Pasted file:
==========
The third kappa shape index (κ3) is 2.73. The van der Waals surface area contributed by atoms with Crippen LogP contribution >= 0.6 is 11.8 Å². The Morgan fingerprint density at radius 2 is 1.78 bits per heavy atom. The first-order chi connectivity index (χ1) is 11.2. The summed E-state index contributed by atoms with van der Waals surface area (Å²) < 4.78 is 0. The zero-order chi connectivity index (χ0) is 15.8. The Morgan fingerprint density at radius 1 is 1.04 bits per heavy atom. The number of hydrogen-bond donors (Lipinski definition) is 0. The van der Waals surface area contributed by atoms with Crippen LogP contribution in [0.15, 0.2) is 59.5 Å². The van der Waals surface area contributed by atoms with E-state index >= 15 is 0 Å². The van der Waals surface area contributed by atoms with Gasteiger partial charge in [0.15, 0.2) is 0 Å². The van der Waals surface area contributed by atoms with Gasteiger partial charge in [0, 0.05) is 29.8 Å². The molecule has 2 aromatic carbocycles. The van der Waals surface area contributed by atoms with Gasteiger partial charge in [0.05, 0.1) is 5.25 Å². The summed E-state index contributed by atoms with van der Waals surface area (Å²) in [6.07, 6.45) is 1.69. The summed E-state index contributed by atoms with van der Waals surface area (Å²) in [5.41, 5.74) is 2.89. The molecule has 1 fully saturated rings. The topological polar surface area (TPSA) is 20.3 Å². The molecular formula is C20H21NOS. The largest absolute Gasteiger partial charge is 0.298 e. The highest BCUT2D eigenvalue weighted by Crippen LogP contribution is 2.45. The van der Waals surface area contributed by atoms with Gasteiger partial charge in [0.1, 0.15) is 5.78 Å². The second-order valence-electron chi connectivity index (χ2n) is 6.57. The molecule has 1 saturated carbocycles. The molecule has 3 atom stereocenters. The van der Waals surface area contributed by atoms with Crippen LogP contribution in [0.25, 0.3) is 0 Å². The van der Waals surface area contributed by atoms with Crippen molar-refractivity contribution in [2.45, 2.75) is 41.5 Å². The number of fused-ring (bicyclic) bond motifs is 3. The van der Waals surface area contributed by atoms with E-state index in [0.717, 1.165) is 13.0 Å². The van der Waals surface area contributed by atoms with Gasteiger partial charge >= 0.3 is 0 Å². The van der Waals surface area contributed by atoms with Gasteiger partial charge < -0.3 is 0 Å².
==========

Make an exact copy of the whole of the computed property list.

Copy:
The third kappa shape index (κ3) is 2.73. The van der Waals surface area contributed by atoms with Crippen LogP contribution >= 0.6 is 11.8 Å². The Morgan fingerprint density at radius 2 is 1.78 bits per heavy atom. The first-order chi connectivity index (χ1) is 11.2. The summed E-state index contributed by atoms with van der Waals surface area (Å²) < 4.78 is 0. The zero-order chi connectivity index (χ0) is 15.8. The Morgan fingerprint density at radius 1 is 1.04 bits per heavy atom. The number of hydrogen-bond donors (Lipinski definition) is 0. The van der Waals surface area contributed by atoms with Crippen LogP contribution in [0.15, 0.2) is 59.5 Å². The van der Waals surface area contributed by atoms with E-state index >= 15 is 0 Å². The van der Waals surface area contributed by atoms with Gasteiger partial charge in [0.15, 0.2) is 0 Å². The van der Waals surface area contributed by atoms with Gasteiger partial charge in [0, 0.05) is 29.8 Å². The molecule has 2 aromatic carbocycles. The van der Waals surface area contributed by atoms with Gasteiger partial charge in [0.05, 0.1) is 5.25 Å². The summed E-state index contributed by atoms with van der Waals surface area (Å²) in [6.07, 6.45) is 1.69. The summed E-state index contributed by atoms with van der Waals surface area (Å²) in [5.41, 5.74) is 2.89. The molecule has 1 fully saturated rings. The topological polar surface area (TPSA) is 20.3 Å². The molecular formula is C20H21NOS. The largest absolute Gasteiger partial charge is 0.298 e. The highest BCUT2D eigenvalue weighted by Crippen LogP contribution is 2.45. The van der Waals surface area contributed by atoms with Gasteiger partial charge in [0.1, 0.15) is 5.78 Å². The second-order valence-electron chi connectivity index (χ2n) is 6.57. The molecule has 1 saturated carbocycles. The molecule has 3 atom stereocenters. The van der Waals surface area contributed by atoms with Crippen LogP contribution in [0.25, 0.3) is 0 Å². The van der Waals surface area contributed by atoms with Crippen molar-refractivity contribution in [2.45, 2.75) is 41.5 Å². The number of fused-ring (bicyclic) bond motifs is 3. The van der Waals surface area contributed by atoms with E-state index in [0.717, 1.165) is 13.0 Å². The van der Waals surface area contributed by atoms with Gasteiger partial charge >= 0.3 is 0 Å². The van der Waals surface area contributed by atoms with Gasteiger partial charge < -0.3 is 0 Å².